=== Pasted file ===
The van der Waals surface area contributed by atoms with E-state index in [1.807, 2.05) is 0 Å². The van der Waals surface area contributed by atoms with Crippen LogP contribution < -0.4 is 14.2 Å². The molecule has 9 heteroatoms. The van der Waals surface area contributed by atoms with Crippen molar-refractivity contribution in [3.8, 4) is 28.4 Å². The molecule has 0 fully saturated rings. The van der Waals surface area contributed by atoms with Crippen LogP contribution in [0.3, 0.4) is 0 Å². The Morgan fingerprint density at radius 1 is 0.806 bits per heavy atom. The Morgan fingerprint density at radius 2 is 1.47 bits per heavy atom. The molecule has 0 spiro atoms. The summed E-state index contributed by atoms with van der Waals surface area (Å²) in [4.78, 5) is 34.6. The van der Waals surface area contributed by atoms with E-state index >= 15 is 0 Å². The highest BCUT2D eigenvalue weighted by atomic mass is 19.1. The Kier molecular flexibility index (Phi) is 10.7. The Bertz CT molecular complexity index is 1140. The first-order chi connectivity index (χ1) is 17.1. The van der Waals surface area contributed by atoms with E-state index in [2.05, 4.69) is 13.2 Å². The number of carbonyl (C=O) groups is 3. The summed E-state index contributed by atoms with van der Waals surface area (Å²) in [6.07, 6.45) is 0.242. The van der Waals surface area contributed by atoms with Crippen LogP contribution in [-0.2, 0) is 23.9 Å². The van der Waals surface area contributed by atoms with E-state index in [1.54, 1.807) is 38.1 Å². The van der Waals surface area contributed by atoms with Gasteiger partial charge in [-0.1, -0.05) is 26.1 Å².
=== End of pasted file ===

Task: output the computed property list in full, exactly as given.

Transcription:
The van der Waals surface area contributed by atoms with E-state index in [1.807, 2.05) is 0 Å². The van der Waals surface area contributed by atoms with Crippen LogP contribution < -0.4 is 14.2 Å². The molecule has 9 heteroatoms. The van der Waals surface area contributed by atoms with Crippen molar-refractivity contribution in [3.8, 4) is 28.4 Å². The molecule has 0 fully saturated rings. The van der Waals surface area contributed by atoms with Crippen LogP contribution in [0.3, 0.4) is 0 Å². The Morgan fingerprint density at radius 1 is 0.806 bits per heavy atom. The Morgan fingerprint density at radius 2 is 1.47 bits per heavy atom. The molecule has 0 spiro atoms. The summed E-state index contributed by atoms with van der Waals surface area (Å²) in [4.78, 5) is 34.6. The van der Waals surface area contributed by atoms with E-state index >= 15 is 0 Å². The highest BCUT2D eigenvalue weighted by atomic mass is 19.1. The Kier molecular flexibility index (Phi) is 10.7. The Bertz CT molecular complexity index is 1140. The first-order chi connectivity index (χ1) is 17.1. The van der Waals surface area contributed by atoms with E-state index in [2.05, 4.69) is 13.2 Å². The number of carbonyl (C=O) groups is 3. The summed E-state index contributed by atoms with van der Waals surface area (Å²) in [6.07, 6.45) is 0.242. The van der Waals surface area contributed by atoms with Crippen LogP contribution in [-0.2, 0) is 23.9 Å². The van der Waals surface area contributed by atoms with E-state index in [1.54, 1.807) is 38.1 Å². The van der Waals surface area contributed by atoms with Gasteiger partial charge in [-0.1, -0.05) is 26.1 Å².